Fact sheet banner
Information Species Best place Identification Habitat Foraging Reproduction Sociality Readings
Black-striped wallaby
Gould's painting of the Black-striped Wallaby emphasises the several distinctive facets in the fur. (Image: Gould's 'The Mammals of Australia'.
Black-striped Wallaby
The Black-striped Wallaby in life is not as richly red as illustrated by Gould but the transition from reddish forequarters to a grey rear is clear.
Idalia National Park
Mulga grove in Idalia National Park. (Image: Queensland Parks and Wildlife Service)
Geographic distribution of Black-striped Wallaby
Geographic distribution of the Black-striped Wallaby represented by coverage of 1:250,000 map sheets of Australia (see www.ga.gov.au for Australian maps).

General information

Kangaroos are marsupials and belong to the Family Macropodidae (i.e. big feet) that is grouped with the Potoroidae (potoroos, bettongs, rat-kangaroos) and Hypsiprymnodontidae (musky rat-kangaroo) in the Super-Family, Macropodoidea. This comprises around 50 species in Australia and a dozen or more in New Guinea.  Some of the smaller species, such as Yellow-footed Rock-Wallabies, Burrowing Bettongs, accompanied Pig-footed and Golden Bandicoots, Bilbies and possibly Hairy-nosed Wombats into extinction with the advent of pastoralism. However, the largest species remain in much of their original range with the grey kangaroos expanding inland as grazing habitat increased and coastal habitat was lost in clearance for agriculture. The defining feature of the kangaroo family is that they are the largest vertebrates to hop (both currently and from what we know from palaeontology).

The genus Macropus includes not only the large kangaroos but a range of mid-sized macropods known collectively at wallabies or brush wallabies. The exception is the Swamp Wallaby which is in its own genus Wallabia by virtue of its different chromosome number and other features. With the advent of agriculture and pastoralism the wallabies have fared less well than the kangaroos with most species in reduced ranges since European settlement. One species, the Toolache Wallaby (Macropus greyi) is extinct. In this pattern of range contraction, the Swamp Wallaby, is again an exception as it remains reasonably abundant in many peri-urban parks and reserves.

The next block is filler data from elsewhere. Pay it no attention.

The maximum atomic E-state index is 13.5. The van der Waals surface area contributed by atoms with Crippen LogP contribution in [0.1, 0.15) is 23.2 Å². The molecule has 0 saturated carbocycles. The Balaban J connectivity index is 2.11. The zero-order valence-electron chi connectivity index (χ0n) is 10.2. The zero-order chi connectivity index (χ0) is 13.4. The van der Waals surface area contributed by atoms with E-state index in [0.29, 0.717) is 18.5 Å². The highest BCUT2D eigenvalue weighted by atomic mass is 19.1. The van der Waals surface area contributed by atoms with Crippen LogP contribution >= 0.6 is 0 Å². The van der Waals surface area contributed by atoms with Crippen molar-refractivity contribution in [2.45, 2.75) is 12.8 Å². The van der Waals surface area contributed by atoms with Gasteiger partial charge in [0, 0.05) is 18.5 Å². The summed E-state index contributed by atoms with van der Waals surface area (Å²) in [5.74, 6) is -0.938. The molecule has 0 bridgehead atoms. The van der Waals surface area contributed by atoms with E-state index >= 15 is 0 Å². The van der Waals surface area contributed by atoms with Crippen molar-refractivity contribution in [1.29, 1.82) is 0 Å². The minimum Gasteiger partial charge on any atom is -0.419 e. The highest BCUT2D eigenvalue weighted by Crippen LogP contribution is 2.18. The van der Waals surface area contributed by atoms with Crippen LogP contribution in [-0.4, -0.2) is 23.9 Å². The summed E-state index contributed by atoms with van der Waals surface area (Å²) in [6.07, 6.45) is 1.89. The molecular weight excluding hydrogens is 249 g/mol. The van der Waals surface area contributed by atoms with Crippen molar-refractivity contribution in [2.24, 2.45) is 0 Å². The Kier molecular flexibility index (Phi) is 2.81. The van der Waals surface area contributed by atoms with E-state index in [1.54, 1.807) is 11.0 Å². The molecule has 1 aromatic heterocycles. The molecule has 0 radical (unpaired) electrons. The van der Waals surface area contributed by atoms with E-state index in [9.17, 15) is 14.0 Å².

The Wallabies like the larger Kangaroos are predominantly grazers but may take some browse, especially the Swamp Wallaby. They share a similar body form and habits to the larger Kangaroos and are sympatric with Grey Kangaroos or the Antilopine Wallaroo in the north.



Black-striped Wallaby

Macropus dorsalis ('agile long-foot')


Best place to see

Idalia National Park, Queensland

Idalia National Park is located 113 km south of Blackall in the central west of Queensland. For an Outback location, it has an exceptional diversity of macropods with seven species to potentially see. The park has dense mulga woodlands and escarpments of the Gowan Range where Yellow-footed Rock-wallabies can be found (best place to see Queensland sub-species). The park includes a translocated population of the endangered Bridled Nailtail Wallaby and is nominated as the best place to see this species. Thus in the 144,000 ha extent of this large Outback park you can tick of three species on the 'best-place-to-see'. You can also view Red Kangaroos, Eastern Grey Kangaroos, Common Wallaroos and Swamp Wallabies.

The Park has a campground but users need to be self-sufficient including potable water. The roads may be impassable in wet weather. There is a range of other accommodation in Blackall and surrounds.  In addition to macropods, the park has a high diversity of bird species including plum-headed finches and both grey-crowned and Hall's babblers. The topographical diversity, headwaters of Bulloo Creek, gorges and floodplains provide habitat for a diverse flora which includes 15 species of native fuschia (Eremophila spp.).



The Black-striped Wallaby has a distinctive colouration with a number of outstanding facets in the fur. The first of these is the narrow black line that runs from the back of the head to the middle of the back which gives it its common name - 'black-striped'. However, it also has a white cheek stripe and a distinct white hip stripe that runs back from the knee. The fur varies in colour from grey on the back to red on the forequarters with the undersides white to grey-white. Males reach 20 kg and are much larger than females which reach 7.5 kg.